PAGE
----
Occasionally, we hear from people who believe that liberal media bias isn’t really that big of an issue because most people don’t really trust reporters to tell the truth. While public trust in the media is at an all-time low, that hardly means they lack the power to shape opinion.
A perfect case in point is the notion popularized by environmental alarmist Al Gore that the Earth is experiencing more severe weather events supposedly caused by “climate change.” Like his earlier debunked claims that global temperatures were increasing, this statement is also false. But many people are simply unaware of the facts.
That is understandable given that most people are not interested in keeping tallies of the number of hurricanes and tornadoes. Being uninformed about the facts, they are easily susceptible to having their opinion influenced by the media’s love of disaster coverage and also of extremists like Gore making false claims about severe weather phenomena.
One such person who appears to have been influenced in this way is Los Angeles Times reporter Stacey Lessca. Fortunately for her, yesterday she received some much-needed education during an interview with a scientist working for the National Severe Storms Laboratory. After discussing some of the particulars of the recent tornado that struck Moore, Oklahoma, Lessca shifted her questioning toward environmental orthodoxy (to watch, fast-forward to the 11:20 mark), asking research scientist Robin Tanamachi if there really were more tornadoes happening thanks to “climate change:”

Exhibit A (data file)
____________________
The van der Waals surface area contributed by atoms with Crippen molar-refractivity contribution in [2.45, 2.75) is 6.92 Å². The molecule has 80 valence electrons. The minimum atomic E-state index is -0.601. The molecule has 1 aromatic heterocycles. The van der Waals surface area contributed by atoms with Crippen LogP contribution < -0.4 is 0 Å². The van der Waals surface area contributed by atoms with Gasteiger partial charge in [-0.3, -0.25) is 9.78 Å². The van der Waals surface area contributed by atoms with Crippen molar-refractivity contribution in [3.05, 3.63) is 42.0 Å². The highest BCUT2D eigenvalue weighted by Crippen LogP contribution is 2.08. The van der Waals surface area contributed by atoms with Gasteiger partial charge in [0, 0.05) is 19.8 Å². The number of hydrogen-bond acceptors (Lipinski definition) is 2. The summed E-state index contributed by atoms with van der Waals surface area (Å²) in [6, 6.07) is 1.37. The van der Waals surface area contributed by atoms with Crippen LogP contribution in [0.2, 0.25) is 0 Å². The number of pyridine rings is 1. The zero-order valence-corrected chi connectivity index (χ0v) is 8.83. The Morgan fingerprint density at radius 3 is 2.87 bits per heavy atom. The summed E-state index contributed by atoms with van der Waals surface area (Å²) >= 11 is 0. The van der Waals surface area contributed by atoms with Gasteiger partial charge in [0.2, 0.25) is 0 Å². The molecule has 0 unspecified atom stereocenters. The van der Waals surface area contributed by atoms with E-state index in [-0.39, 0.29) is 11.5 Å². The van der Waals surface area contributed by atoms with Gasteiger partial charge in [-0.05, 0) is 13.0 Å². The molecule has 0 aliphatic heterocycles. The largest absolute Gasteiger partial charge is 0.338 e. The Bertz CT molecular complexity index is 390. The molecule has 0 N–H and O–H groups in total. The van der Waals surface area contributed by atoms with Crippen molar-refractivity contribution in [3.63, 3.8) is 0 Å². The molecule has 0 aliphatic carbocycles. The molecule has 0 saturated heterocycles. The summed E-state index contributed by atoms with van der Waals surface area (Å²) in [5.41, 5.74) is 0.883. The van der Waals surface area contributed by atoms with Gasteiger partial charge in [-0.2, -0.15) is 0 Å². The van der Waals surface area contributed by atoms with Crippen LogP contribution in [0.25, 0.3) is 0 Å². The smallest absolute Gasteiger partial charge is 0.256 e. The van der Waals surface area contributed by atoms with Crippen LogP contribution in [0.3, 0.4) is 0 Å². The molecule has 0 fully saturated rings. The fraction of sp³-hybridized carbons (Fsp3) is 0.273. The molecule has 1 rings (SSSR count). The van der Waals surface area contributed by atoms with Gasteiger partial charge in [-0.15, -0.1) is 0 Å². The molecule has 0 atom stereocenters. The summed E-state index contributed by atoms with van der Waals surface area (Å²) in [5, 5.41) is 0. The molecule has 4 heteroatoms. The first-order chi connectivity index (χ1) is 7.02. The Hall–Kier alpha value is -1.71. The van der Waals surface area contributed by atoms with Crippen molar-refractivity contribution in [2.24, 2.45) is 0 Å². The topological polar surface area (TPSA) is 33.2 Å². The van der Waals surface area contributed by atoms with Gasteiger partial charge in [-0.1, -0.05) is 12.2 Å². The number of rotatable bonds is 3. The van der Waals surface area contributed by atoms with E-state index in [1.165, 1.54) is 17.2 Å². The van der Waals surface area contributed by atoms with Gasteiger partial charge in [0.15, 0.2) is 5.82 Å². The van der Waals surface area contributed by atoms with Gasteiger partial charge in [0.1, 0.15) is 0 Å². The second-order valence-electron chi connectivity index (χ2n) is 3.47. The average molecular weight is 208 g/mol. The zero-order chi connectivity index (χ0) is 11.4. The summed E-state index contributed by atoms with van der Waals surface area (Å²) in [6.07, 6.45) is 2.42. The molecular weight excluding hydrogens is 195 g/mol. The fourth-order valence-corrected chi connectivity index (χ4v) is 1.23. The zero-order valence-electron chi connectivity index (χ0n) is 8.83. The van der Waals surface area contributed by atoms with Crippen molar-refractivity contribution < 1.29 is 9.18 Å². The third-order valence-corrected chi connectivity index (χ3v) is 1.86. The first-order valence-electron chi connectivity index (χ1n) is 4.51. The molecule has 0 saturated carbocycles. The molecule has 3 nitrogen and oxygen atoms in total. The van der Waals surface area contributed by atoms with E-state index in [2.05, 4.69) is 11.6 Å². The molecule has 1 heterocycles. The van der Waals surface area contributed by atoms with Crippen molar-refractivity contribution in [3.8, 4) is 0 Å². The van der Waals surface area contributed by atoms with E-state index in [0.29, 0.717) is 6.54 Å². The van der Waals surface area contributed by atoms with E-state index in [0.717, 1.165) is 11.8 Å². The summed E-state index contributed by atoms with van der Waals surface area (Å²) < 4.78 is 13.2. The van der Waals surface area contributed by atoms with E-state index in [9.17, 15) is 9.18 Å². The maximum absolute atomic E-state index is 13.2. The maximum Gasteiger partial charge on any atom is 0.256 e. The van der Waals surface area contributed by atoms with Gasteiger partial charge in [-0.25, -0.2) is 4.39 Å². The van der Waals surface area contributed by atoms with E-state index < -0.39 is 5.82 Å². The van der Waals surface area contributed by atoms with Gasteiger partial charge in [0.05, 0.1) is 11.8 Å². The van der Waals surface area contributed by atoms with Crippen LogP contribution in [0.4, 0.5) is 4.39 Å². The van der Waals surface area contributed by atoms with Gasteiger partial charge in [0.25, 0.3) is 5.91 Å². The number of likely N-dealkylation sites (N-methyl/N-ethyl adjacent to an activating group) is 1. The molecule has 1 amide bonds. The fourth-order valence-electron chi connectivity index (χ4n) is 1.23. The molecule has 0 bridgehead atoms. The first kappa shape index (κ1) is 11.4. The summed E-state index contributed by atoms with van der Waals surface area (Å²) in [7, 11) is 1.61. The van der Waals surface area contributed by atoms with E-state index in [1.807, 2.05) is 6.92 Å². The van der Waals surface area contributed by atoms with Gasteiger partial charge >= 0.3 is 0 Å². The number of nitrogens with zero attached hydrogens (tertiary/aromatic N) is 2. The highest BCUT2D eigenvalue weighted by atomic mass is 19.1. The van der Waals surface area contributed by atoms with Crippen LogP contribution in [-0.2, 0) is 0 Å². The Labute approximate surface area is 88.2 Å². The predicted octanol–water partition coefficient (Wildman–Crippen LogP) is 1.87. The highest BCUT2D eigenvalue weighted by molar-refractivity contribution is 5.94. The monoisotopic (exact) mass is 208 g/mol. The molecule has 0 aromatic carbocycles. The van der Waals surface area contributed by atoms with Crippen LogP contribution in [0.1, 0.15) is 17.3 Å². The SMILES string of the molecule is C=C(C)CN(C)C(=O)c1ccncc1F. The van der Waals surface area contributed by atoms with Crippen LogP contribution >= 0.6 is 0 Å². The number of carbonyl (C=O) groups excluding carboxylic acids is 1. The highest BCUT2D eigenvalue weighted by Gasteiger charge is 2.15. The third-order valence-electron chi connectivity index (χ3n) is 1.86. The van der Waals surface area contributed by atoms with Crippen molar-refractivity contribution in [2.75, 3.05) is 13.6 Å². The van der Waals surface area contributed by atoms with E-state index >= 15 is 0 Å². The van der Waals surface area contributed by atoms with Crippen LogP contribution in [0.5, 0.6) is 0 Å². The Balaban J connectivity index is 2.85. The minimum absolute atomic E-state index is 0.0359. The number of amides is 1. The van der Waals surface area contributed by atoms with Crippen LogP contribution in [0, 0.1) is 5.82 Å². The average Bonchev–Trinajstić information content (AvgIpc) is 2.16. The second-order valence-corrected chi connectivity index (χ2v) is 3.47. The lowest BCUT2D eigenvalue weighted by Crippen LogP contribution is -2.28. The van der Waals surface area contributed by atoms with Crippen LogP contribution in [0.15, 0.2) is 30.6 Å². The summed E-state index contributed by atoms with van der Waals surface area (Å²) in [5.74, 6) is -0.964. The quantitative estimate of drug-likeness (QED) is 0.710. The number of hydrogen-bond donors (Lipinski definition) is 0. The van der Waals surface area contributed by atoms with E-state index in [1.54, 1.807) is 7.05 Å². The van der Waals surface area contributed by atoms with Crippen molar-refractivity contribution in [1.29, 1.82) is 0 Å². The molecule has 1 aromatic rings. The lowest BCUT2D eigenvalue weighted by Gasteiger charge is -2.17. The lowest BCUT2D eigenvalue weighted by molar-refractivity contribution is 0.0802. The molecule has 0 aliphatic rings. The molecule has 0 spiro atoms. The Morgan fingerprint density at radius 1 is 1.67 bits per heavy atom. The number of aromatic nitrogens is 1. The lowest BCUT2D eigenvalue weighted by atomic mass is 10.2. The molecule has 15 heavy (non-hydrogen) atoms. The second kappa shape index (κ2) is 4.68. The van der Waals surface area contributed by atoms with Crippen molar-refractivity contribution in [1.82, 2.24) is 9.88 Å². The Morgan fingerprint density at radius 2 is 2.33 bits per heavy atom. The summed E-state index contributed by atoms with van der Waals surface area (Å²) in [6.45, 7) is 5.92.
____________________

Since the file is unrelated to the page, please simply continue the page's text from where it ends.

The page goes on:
“It seems like there’s been more severe weather, it seems, it just feels like hurricanes are getting worse. Hurricane Sandy ravaged the East Coast. This tornado now has killed 24 people in the town of Moore. Do you think that more severe storms are becoming the norm, and do you think that they are directly related to climate change?”
Tanamachi answered that this was not the case whatsoever and that people who thought otherwise were likely being influenced by the media’s continual reporting on weather events:
Well the statistics don’t bear that assertion out. What we’re finding is that people’s perception is that severe weather has increased. That perception is largely based on media presentation and that an event like the Moore tornado is now broadcast worldwide within moments of its occurence. And so it can seem more local to people than it is.
But as far as the number of tornadoes, we haven’t been able to discern an increasing trend. As far as the number of hurricanes, we haven’t been able to discern a really solid increasing trend with that. So it’s just a matter of people being aware of those events when they occur and being aware of them almost immediately after they happen.
This is not the only issue where the media have influenced the public into believing something that is false. As Geoffrey Dickens noted earlier this month, a poll conducted by the Pew Research Center found that only 12 percent of Americans were aware that gun violence has decreased even though the drop has been quite significant. By contrast, a majority, 56 percent, believed incorrectly that gun violence had increased. This misperception was almost certainly created by the press which has been feverish in its coverage of mass shootings and in its advocacy for anti-gun laws.
Side note: The idea that human wickedness has some sort of effect on climate has long been a staple of some religious thought and it is yet another way in which modern environmentalism is actually similar to a religion. Both Al Gore and your garden-variety End Times lunatic believe that humans are being punished for their sins with more extreme weather events like hurricanes and tornadoes. It is sad reflection on modern society that the former is on his way to becoming a billionaire while only the latter is dismissed as a crank.
Hat tip: Gary Hall.
Matthew Sheffield is president of Dialog New Media, a techno-marketing company headquarted in the Washington, DC area. Working with the Media Research Center, he created NewsBusters in 2005 as the first-ever collaboration between a major Washington policy group and the blogosphere.